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A filesystem is a subsystem of a UNIX system. It is built on top of secondary storage devices but not limited to that and can also be built on top of primary storage devices (RAM) or be an entirely virtual filesystem. A UNIX system cannot operate without bootstrapping itself and programs from the filesystem.

All filesystems available in a UNIX system are mounted in a tree hierarchy that starts with the root filesystem at the top and branches out to other filesystems toward the branches. The structure of the entire filesystems tree is made up of directories with files, character devices, block devices, sockets and symlinks making up the branches along the tree. From the root to the farthest branch from the root only 1023 bytes may be spanned in writing the path delimited by '/' characters, between the '/' characters a directory or file may only be up to 255 bytes long.


To view files in a filesystem the command ls is used, to view mounted filesystems the mount command is used, to see properties about filesystems one would use df.

List of filesystems available in UNIX and UNIX-like Operating Systems

Berkeley Fast File System (FFS)

The ffs filesystem was written at UCB by Marshall Kirk McKusick for 4.2BSD. It is still widely used in the BSD family of Operating Systems. Later development of this filesystem allows snapshotting.

Bind File System (bindfs)

This is the Linux version of the Null filesystem.

Device File System (devfs)

(From the FreeBSD manpage) The device file system, or devfs, provides access to kernel's device namespace in the global file system namespace. The conventional mount point is /dev.

Ext2 File System (ext2fs)

This is the original Linux filesystem. It was buggy and rumours have it some people lost a lot of important data on these. It is supported by some BSD's which have written a free licensed version of this implementationl.

Ext3 File System (ext3fs)

Is basically ext2, but with journalling on the metadata. This made this filesystem the default for a long time.

Hammer File System

This is the filesytem on DragonFlyBSD and was written by Matt Dillon. It supports snapshotting and is supposed to be used as a distributed filesystem.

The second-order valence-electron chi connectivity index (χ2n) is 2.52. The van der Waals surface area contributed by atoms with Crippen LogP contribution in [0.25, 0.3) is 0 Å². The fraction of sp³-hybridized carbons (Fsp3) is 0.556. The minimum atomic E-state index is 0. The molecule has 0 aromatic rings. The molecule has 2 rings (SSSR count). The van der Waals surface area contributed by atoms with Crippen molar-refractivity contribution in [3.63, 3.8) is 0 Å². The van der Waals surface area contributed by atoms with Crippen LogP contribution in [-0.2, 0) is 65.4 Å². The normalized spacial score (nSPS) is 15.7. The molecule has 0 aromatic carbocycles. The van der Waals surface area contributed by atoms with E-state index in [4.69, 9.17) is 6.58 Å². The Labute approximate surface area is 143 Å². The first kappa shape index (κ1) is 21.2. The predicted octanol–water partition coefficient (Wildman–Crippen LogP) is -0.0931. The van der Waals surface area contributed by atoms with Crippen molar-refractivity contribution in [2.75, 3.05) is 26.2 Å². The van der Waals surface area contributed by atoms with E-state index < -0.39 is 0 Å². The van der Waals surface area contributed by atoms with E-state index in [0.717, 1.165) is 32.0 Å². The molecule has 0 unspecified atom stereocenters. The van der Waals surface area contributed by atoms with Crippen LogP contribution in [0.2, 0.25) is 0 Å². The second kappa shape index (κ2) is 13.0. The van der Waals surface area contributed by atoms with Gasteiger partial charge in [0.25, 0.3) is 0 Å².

Kern File System (kernfs)

(from the NetBSD manpage) The filesystem includes several regular files which can be read, some of which can also be written. The contents of the files is in a machine- independent format, either a string, or an integer in decimal ASCII. Where numbers are returned, a trailing newline character is also added.

Memory File System (mfs)

The mfs filesystem resides in RAM but is available as a file system. When the system powers off any files left in the mfs filesystem will vanish.

Null File System (nullfs)

(from the manpage on FreeBSD) The mount_nullfs utility creates a null layer, duplicating a sub-tree of the file system name space under another part of the global file system namespace. This allows existing files and directories to be accessed using a different pathname.

Network File System

nfs was developed at Sun Microsystems and implemented in most other free UBO's. Most support is for version 2 and 3, with some support for version 4.

Proc File System (procfs)

The procfs filesystem is a filesystem that represents the process namespace of a system. You can see all processes listed here and when you change into the directories of the processes and list further attributes about the specific process.

Reiser File System (ReiserFS)

This is a filesystem written and architected by a man named Hans Reiser. Development will is stalled since Hans Reiser was found guilty of murdering his wife even though her body was never found.

Tmp File System

This is the Solaris version of the memory file system.

Union File System (unionfs)

Union filesystem is found on all BSD's except OpenBSD which removed it due to bugs. This filesystem stacked a filesystem on top of another filesystem and showed files below and above. One could read and executes files from the lower filesytem and when any files would change it would copy the new overlaying file on the upper filesytem.

Unix File System (ufs)

Most UNIX'es have the ufs filesystem it is derived from the Berkeley ffs filesystem.

X File System (xfs)

(From OpenBSD's mount_xfs manpage) The xfs filesystem was written primarily to make a free, AFS-compatible filesystem (Arla). But since the xfs interface is simple and generic it could be used for other filesystems as well.

Z File System (zfs)

A filesystem written at Sun Microsystems that allows snapshotting and cloning of a zfs filesystem.